The former cold storage building is one of the larger buildings in the West Loop / Fulton Market, and it’s a fixture of the neighborhood skyline. Judging from the renderings, the adaptive-reuse plan will seek to preserve some of its character.
The most striking aspect of the new building, which is being developed by Chicago-based developer Sterling Bay Cos., is the glass. Huge amounts of brick will be removed from the now-windowless behemoth to produce a nearly transparent new office building. In addition to offices, the developer plans to add space for restaurants and a rooftop deck to the former cold-storage building. Next door, Sterling Bay plans to add another 180,000-square-foot office building that will be topped with a green roof.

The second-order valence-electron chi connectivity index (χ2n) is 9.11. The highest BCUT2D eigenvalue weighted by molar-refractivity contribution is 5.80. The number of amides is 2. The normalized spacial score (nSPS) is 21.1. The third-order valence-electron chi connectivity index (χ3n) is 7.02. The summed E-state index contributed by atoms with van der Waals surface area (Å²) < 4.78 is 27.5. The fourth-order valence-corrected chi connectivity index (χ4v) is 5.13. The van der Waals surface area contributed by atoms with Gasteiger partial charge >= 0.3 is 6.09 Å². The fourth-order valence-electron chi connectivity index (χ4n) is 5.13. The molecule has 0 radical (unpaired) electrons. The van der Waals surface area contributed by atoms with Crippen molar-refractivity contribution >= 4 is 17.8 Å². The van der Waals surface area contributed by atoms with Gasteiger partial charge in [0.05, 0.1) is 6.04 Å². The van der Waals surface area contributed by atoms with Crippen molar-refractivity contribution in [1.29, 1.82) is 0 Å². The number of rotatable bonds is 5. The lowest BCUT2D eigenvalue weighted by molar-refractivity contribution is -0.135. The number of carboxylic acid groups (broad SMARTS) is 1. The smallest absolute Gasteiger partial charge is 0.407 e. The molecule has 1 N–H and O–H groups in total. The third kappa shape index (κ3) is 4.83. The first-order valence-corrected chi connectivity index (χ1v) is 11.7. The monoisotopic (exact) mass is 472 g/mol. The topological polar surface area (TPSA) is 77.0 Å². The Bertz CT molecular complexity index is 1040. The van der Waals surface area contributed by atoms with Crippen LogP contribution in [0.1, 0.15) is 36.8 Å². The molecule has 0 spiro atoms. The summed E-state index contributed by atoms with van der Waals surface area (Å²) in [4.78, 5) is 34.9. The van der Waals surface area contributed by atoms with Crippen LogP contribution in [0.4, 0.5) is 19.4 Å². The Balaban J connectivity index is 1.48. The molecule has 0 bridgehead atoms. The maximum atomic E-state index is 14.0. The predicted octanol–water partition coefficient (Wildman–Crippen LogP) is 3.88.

Over the winter, Preservation Green Lab released a report that quantifies the value in terms of carbon emissions of reusing old buildings instead of tearing them down and replacing them with new, energy-efficient buildings. The report found that warehouse-to-office conversions are actually at the lower end of the spectrum—it takes just 12 years for a new building that is 30 percent more efficient to overcome the negative climate change impacts caused during the construction process. However, the value of adaptive-reuse often extends beyond carbon emissions; it also prevents useful materials from being sent to the landfill, and there are of course aesthetic considerations as well.
via Curbed Chicago